I first met you at the Kanifing Magistrates’ Court. You were working for “The
Point” newspaper as a court reporter. I was also writing for the defunct “The
Independent” newspaper as a court reporter.
You used to go to the court with Bakary Samateh, Sarata Jabbi and Momodou Kanteh. We would sit together while covering court cases. At the end of the cases, we would compare our notes before leaving for our offices.
You and I had covered high profile cases, and you were doing wonders in writing court stories. You had been hardworking, diligent and had sacrificed a great deal for “The Point” newspaper for nearly twenty years.
The dexterity you have in writing court stories is exceptional. When “The Independent” newspaper was shut down, you advised me to write for “The Point” newspaper. You really welcomed me wholeheartedly and treated me as your own brother, and we became friends.
Time and again, we would meet at the Kanifing Magistrates’ Court covering cases. We would together come to the office at the end of the day. We would chat on the way.
We never argued neither did we quarrel. You used to mind your business, and what did not belong to you, you would never go for it. You were honest, pious and would always fight for your right. You are fearless when it comes to speak the truth, and this is why I admire you.
I could remember when we used to sit together attending training workshops. We always found such training useful and educative. As a result, we really improved on our writing.
I once visited you at home after the naming ceremony of your daughter, Jainaba. You and your wife, Fatou, received me warmly. And I enjoyed your company.
I know Jainaba is now a big girl. You once told me that she has started going to school, and that she is doing well. You told me that you would make sure that she is well educated.
I was among the delegation from the office that came to your village, Jiikess, to sympathize with your family for the loss of your father. We walked on foot from Bwiam to your village, and you were sorry about that. Although you were in grief but you forced a smile at me the moment you saw me.
The journey from Bwiam to your village was long but it was worth it because you deserve it. We were welcomed by your people. We later prayed for your late father. You also stood by me when I lost my mother.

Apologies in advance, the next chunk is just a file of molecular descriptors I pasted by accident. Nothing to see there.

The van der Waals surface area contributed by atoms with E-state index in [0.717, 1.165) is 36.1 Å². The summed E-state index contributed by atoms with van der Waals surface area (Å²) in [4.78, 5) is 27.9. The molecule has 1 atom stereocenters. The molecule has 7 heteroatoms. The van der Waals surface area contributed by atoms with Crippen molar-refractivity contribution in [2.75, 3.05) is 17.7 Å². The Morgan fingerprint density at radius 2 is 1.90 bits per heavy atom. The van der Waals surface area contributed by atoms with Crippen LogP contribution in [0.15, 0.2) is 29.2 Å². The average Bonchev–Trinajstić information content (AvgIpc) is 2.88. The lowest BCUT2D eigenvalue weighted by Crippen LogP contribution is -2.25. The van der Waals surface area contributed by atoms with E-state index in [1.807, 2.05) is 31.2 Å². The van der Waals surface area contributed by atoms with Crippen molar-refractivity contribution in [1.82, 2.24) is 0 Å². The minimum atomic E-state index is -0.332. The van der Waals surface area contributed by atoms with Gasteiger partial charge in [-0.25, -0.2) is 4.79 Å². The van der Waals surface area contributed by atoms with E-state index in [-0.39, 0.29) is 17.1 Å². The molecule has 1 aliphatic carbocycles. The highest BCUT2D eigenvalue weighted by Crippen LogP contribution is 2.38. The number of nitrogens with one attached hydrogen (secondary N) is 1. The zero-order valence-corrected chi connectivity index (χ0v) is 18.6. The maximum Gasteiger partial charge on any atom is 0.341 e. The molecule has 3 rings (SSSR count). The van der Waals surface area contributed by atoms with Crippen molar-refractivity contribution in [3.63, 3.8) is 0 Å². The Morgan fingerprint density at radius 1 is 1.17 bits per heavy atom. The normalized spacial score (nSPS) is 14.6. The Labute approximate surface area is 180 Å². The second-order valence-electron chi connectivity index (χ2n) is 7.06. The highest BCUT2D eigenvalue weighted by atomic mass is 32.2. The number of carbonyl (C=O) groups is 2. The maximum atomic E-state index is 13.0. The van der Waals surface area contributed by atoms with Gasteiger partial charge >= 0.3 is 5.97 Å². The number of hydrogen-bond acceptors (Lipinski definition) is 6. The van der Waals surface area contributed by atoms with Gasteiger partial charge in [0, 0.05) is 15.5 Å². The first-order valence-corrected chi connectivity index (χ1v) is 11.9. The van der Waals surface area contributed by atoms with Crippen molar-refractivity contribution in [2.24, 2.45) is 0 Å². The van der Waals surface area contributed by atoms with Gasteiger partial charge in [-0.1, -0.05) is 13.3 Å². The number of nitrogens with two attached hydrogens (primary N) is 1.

I enjoyed joining you in editing court stories. We used to take our time to go through all the stories to produce interesting pieces. You were good at coming up with wonderful headlines. They were really superb. I always loved to work with you. You trusted me more than anybody else at the office, and everyone knows that . We chatted briefly on the 8th January, 2018, after I arrived from the Janneh Commission. I then went home. When I came to the office the following day from the commission, Modou Jallow told me that you fell ill and you were admitted at the Serrekunda General Hospital. I wondered what went wrong because we chatted the previous day.
Then I visited you on the 12th January, 2018, at the hospital. I found your elder brother, Ansumana Sanyang, and two other women standing near you. Ansumana was fanning you while you were sleeping.
Later, you opened your eyes and said to me: “Mr Faye.”
“I wish you a speedy recovery,” I said to you. Then you looked at me for some time and closed your eyes. This was the last conversation we had. Maybe your were saying goodbye to me and I did not understand. I later left.
On the 19th January, 2018, I went to the office and I was later told that you were discharged. I breathed a sigh of relief, hoping to visit you at home.
And the following day on Saturday in the morning I called you on your mobile phone but it was switched off. I wanted to say hello to you because I thought that you had recovered. Then in the afternoon , as I was coming home from visiting another friend, I got a telephone message that you had passed away. Again, I had this time a telephone call that you had breathed your last as you were being driven to Foni for local treatment.
It was really devastating. I could feel tears coming to my eyes. “How can I lose such a friend?” I told myself. I could not believe this at all. I am left with a broken heart. How dear you are to me!
Who will tell little Jainaba the sad news? How is she going to receive it?
During your last days at the office, you confided in me and I advised you to set your mind at rest. But it seemed it was too much for you to put up with. Then you finally succumbed.
I will really miss you. I will bear for your demise but I know it is not an easy task.
Modou, rest in perfect peace until you and I meet again.